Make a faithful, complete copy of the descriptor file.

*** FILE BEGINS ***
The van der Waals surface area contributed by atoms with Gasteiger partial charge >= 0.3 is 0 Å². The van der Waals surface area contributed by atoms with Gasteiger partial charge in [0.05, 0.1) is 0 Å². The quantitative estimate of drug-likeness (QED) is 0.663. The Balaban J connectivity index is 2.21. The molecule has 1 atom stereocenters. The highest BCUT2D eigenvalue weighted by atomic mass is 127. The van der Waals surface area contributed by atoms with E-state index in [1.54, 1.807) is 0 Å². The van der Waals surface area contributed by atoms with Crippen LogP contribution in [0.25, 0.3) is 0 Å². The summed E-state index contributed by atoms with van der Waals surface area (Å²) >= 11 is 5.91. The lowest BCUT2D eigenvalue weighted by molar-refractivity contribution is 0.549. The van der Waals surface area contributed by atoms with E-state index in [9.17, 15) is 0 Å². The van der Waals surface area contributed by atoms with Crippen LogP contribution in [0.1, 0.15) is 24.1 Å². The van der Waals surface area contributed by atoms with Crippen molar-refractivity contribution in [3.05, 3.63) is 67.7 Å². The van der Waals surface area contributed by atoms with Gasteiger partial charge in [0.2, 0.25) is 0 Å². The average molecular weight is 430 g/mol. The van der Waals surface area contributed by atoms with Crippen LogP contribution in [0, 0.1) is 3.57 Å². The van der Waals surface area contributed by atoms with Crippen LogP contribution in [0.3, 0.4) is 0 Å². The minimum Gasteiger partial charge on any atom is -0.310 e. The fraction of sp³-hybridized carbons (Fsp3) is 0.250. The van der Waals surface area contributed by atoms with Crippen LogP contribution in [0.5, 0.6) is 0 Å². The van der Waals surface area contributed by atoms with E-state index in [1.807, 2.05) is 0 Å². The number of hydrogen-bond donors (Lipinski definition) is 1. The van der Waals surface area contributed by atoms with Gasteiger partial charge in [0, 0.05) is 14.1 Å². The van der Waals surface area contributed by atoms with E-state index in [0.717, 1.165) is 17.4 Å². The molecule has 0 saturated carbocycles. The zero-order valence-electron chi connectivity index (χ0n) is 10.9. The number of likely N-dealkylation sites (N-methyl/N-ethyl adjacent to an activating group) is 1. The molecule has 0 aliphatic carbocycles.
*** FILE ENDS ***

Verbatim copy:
The van der Waals surface area contributed by atoms with Gasteiger partial charge >= 0.3 is 0 Å². The van der Waals surface area contributed by atoms with Gasteiger partial charge in [0.05, 0.1) is 0 Å². The quantitative estimate of drug-likeness (QED) is 0.663. The Balaban J connectivity index is 2.21. The molecule has 1 atom stereocenters. The highest BCUT2D eigenvalue weighted by atomic mass is 127. The van der Waals surface area contributed by atoms with E-state index in [1.54, 1.807) is 0 Å². The van der Waals surface area contributed by atoms with Crippen LogP contribution in [0.25, 0.3) is 0 Å². The summed E-state index contributed by atoms with van der Waals surface area (Å²) >= 11 is 5.91. The lowest BCUT2D eigenvalue weighted by molar-refractivity contribution is 0.549. The van der Waals surface area contributed by atoms with E-state index in [9.17, 15) is 0 Å². The van der Waals surface area contributed by atoms with Crippen LogP contribution in [0.1, 0.15) is 24.1 Å². The van der Waals surface area contributed by atoms with Crippen molar-refractivity contribution in [3.05, 3.63) is 67.7 Å². The van der Waals surface area contributed by atoms with Gasteiger partial charge in [0.2, 0.25) is 0 Å². The average molecular weight is 430 g/mol. The van der Waals surface area contributed by atoms with Crippen LogP contribution in [0, 0.1) is 3.57 Å². The van der Waals surface area contributed by atoms with Crippen LogP contribution in [0.3, 0.4) is 0 Å². The minimum Gasteiger partial charge on any atom is -0.310 e. The fraction of sp³-hybridized carbons (Fsp3) is 0.250. The van der Waals surface area contributed by atoms with Crippen LogP contribution in [0.5, 0.6) is 0 Å². The van der Waals surface area contributed by atoms with E-state index in [1.807, 2.05) is 0 Å². The number of hydrogen-bond donors (Lipinski definition) is 1. The van der Waals surface area contributed by atoms with Gasteiger partial charge in [0, 0.05) is 14.1 Å². The van der Waals surface area contributed by atoms with E-state index in [0.717, 1.165) is 17.4 Å². The molecule has 0 saturated carbocycles. The zero-order valence-electron chi connectivity index (χ0n) is 10.9. The number of likely N-dealkylation sites (N-methyl/N-ethyl adjacent to an activating group) is 1. The molecule has 0 aliphatic carbocycles.